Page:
- I could sit around and do nothing but eat and drink leftovers from last night’s fatted calf celebration.
- I could lord my position over the father’s servants, and impose upon them to make me comfortable in my idleness.
- I could say to my father, “Dad, thanks for your help. I’ll prove myself to you and show you I’m not just a screw-up.”, which might sound good at first, but in reality, denies both the fact that I am a screw-up, and that dad has already restored me and has nothing for me to prove.
- I could say to my father, “Thanks, Dad. Don’t worry: I’ll repay you for everything.”, which is both hubris and a denigration of the father’s sacrifice for my restoration. I can’t ever repay him—nor does the father want me to try to do so.
…and so on. There are many, many bad things that I as the restored prodigal could set out to do.
Eighth Day Living
Instead, I as the restored prodigal on the morning after, on the 8th day, can begin my work as the father’s restored son. I can work diligently at the father’s business at hand—making sound decisions with the authority of the ring the father gave me. I can be a good steward of the father’s resources, and work confidently and compassionately to use them to accomplish the father’s will.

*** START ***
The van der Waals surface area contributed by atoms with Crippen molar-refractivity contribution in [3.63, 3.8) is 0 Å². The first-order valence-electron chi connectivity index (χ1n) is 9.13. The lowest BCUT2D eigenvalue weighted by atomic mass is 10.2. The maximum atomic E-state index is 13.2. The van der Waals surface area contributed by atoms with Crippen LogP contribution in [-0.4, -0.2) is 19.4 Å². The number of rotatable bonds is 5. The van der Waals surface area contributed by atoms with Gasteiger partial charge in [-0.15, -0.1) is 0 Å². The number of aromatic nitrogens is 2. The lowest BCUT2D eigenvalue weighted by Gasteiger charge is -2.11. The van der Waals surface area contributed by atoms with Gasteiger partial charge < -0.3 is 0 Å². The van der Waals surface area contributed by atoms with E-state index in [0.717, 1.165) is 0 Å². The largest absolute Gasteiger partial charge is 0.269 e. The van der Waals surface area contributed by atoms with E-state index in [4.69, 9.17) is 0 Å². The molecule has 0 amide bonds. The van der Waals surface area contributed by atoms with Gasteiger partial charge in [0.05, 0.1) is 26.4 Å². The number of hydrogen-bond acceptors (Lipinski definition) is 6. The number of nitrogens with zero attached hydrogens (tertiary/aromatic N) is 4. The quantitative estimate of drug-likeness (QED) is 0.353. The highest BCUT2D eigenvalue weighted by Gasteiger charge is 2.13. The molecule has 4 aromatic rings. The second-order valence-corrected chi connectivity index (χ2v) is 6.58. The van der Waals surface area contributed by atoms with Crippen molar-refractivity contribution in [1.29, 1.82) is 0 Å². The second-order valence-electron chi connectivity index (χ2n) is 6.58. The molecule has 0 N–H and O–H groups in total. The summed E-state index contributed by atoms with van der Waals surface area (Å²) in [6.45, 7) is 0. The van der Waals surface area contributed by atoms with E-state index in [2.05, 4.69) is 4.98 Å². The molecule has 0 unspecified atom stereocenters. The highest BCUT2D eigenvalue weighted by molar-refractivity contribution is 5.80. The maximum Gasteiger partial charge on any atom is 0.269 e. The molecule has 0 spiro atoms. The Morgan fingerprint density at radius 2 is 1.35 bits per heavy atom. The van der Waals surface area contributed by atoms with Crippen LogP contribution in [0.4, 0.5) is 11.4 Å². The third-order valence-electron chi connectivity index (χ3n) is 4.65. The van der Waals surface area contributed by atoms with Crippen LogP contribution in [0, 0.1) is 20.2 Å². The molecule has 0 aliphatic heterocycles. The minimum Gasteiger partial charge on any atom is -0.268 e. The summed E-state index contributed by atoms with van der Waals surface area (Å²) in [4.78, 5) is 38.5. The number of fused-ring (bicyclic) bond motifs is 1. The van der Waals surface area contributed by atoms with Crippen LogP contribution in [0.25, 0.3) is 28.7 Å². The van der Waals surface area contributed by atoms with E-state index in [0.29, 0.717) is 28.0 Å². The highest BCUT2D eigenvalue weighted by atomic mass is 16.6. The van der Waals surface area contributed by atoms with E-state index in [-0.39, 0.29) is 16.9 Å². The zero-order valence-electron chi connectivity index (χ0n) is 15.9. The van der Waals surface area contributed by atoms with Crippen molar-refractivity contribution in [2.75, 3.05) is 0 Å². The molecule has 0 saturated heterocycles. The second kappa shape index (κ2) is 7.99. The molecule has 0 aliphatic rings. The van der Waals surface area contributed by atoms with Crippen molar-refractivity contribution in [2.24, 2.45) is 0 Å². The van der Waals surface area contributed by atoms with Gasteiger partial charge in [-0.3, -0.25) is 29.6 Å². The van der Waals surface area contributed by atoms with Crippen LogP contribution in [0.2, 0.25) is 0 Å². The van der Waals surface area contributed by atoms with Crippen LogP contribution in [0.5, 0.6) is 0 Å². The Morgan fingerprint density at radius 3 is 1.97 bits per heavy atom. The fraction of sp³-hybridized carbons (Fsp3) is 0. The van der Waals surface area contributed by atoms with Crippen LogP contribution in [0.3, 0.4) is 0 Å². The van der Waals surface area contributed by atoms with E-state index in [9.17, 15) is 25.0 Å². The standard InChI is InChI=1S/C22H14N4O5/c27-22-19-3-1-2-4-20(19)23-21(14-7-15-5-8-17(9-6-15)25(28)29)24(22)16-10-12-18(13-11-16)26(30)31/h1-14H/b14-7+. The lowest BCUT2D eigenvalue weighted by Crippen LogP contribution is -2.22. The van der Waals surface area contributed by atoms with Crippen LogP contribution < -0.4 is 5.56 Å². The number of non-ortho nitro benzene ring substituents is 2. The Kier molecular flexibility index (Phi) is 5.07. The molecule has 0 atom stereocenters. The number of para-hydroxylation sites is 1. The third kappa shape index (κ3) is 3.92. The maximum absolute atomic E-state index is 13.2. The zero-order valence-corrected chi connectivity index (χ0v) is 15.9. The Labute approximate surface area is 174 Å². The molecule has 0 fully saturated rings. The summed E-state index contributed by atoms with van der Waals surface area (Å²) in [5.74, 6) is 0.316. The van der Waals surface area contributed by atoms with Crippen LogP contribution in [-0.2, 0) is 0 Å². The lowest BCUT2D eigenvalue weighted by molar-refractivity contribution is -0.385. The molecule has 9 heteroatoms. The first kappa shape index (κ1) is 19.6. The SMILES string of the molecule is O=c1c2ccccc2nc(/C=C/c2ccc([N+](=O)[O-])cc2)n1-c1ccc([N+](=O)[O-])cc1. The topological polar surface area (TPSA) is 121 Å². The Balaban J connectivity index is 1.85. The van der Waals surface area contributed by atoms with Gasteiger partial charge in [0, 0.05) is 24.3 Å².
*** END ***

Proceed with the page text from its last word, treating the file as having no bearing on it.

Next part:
I have freedom—not to be wicked, not to be idle, and not to pridefully self-promote, but rather to live and work diligently, without worry or want. I am free to use the skills and gifts and experience that I have to do the father’s will, without looking back over my shoulder to be burdened once again by my past wicked and wasteful living.
I am not prideful, but I am confident in my standing in the father’s household and in my role in the father’s business. I trust that I am in my rightful place—not because of my merit, but because of the father’s declaration.